Montag, 17. November 2008

my name is geraldine and i'm your social worker

i mentioned earlier about my moments with german. and after a particularly frustrating day at school (one of those days when I just don't understand-- which is never really pleasing), I'm in the mood to ramble. About German. And learning it.

Okay, so the premise is simple. You learn nouns. you squish them together and modify them with adjectives. then you put them into sentences with verbs, modify those with adverbs, throw in some commas and you have a language.

So German is a pretty spectacular example of why I am never going to be an English major. (reason being: grammar). etc. It's not russian and it isn't chinese, so it's not a proper 'hard' language to learn for english speakers, but it's quirks are kind of pleasing.

So, German nouns inflect into cases, genders and numbers. The genders and numbers are no new concept-- I tackled that in French. But the cases are... interesting. Now that I'm starting to understand them, they're kind of cool.

So, there are three genders in German. Der is masculine, das is neuter and die is feminine and plural. There are some pretty handy clues for what gender a noun is. -ung, -schaft, -keit, -heit tend to be feminine. -Chen and -lein are neuter key words and so on and so forth. Die plural is sort of the forth gender, which makes it handy. It's also sort of confusing because there is no one way to pluralize nouns and to me it all seems a bit hap-hazard. Sometimes they stay the same. Sometimes they get an umlaut. Sometimes there's an s. etc.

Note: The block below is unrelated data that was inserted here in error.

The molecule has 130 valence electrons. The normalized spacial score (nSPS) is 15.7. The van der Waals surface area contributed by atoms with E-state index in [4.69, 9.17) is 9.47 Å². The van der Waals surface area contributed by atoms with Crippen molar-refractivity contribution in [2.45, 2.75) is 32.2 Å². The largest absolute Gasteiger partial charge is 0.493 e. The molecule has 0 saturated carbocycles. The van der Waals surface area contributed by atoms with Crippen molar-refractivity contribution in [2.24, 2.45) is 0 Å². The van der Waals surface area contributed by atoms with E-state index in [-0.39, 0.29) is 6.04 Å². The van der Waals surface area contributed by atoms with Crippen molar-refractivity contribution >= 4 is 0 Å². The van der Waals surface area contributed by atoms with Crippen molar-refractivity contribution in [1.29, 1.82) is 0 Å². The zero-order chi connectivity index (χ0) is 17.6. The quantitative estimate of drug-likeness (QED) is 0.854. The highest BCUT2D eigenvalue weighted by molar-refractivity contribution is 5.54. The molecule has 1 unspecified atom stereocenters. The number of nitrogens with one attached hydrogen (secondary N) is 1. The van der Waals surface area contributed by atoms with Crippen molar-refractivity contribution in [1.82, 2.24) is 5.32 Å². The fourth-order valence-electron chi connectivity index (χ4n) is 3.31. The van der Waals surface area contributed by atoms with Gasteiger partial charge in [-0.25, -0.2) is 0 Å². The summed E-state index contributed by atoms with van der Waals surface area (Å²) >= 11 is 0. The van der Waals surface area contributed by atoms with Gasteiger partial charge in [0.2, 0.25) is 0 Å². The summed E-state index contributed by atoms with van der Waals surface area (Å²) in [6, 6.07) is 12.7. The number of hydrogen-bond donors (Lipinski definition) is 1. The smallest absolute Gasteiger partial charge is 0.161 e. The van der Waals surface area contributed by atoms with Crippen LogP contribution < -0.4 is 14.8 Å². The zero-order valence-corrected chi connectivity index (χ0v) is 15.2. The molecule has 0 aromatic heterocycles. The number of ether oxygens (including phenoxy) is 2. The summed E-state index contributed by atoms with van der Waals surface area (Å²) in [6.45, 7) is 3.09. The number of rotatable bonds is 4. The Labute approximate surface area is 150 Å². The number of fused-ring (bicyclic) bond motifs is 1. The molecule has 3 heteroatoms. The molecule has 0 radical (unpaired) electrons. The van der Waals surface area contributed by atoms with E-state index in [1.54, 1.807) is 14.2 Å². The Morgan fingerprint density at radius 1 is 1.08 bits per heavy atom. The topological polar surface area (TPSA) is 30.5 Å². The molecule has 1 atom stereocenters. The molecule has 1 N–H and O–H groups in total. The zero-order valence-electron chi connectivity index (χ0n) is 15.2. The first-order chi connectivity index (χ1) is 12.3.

Okay, so on top of the gender of the nouns we have cases. In English, we have direct objects and indirect objects as well as the messy presence of apostrophes. In German, there are four cases: nominative, accusative, genitive and dative.

The nominative case is the general, natural case. Not terribly fascinating. Next! for example, The cheese.

der Käse.

The accusative case is used largely as a way to indicate the direct object of a transitive verb. The masculine gender goes from being "r" to being n. So, der becomes den. ein becomes einen. kein becomes keinen. That is to say, Can I have the cheese? We don't have any cheese.

kann ich habe den Käse? Wir haben keinen Käse.

The dative case is mostly used to indicate the indirect object of a transative verb. In this case, the male/neuter (der, das) becomes dem. female (die) becomes der. Plural becomes den. Ein becomes einem, eine becomes einer. For example. You can't have any cheese because I got the cheese for the dog.

Du kannst keinen Käse haben, weil ich den Käse dem Hund hole.

(nice use of because in there... look at the word order. You can not cheese have, because i the cheese for the dog got.)

The genitive case is used mostly to show possession and the relationships between nouns. Der becomes des, ein becomes eines. Das become des, die becomes der and eine becomes einer. For example, that cheese is not the cat's! The cheese is the dog's!

Der Käse ist nicht der Katze! Der Käse ist des Hund!

Up next time:
Word Order

all the love

ps-- i make no promise of this actually being right. this is just simply my understanding, which is sketchy at best. plus, i am listening to Glasvegas, which is sort of distracting.

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